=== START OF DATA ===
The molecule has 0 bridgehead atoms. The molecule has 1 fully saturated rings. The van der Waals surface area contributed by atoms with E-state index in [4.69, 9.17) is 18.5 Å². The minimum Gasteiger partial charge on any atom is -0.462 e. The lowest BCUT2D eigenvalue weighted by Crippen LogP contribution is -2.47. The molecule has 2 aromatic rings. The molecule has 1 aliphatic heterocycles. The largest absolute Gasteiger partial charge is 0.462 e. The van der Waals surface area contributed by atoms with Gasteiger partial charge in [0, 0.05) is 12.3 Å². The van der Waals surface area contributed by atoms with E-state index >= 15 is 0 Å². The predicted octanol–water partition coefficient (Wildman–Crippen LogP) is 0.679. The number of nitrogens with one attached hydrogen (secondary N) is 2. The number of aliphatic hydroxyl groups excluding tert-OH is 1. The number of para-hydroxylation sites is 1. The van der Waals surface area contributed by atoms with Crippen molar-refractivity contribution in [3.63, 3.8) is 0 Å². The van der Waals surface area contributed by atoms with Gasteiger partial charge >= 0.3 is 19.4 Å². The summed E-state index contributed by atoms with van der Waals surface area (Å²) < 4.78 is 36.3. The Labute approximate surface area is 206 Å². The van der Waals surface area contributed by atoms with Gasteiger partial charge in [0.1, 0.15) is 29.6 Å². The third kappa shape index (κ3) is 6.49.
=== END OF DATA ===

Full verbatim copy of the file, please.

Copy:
The molecule has 0 bridgehead atoms. The molecule has 1 fully saturated rings. The van der Waals surface area contributed by atoms with E-state index in [4.69, 9.17) is 18.5 Å². The minimum Gasteiger partial charge on any atom is -0.462 e. The lowest BCUT2D eigenvalue weighted by Crippen LogP contribution is -2.47. The molecule has 2 aromatic rings. The molecule has 1 aliphatic heterocycles. The largest absolute Gasteiger partial charge is 0.462 e. The van der Waals surface area contributed by atoms with Gasteiger partial charge in [0, 0.05) is 12.3 Å². The van der Waals surface area contributed by atoms with E-state index >= 15 is 0 Å². The predicted octanol–water partition coefficient (Wildman–Crippen LogP) is 0.679. The number of nitrogens with one attached hydrogen (secondary N) is 2. The number of aliphatic hydroxyl groups excluding tert-OH is 1. The number of para-hydroxylation sites is 1. The van der Waals surface area contributed by atoms with Crippen molar-refractivity contribution in [3.63, 3.8) is 0 Å². The van der Waals surface area contributed by atoms with Gasteiger partial charge >= 0.3 is 19.4 Å². The summed E-state index contributed by atoms with van der Waals surface area (Å²) < 4.78 is 36.3. The Labute approximate surface area is 206 Å². The van der Waals surface area contributed by atoms with Gasteiger partial charge in [0.1, 0.15) is 29.6 Å². The third kappa shape index (κ3) is 6.49.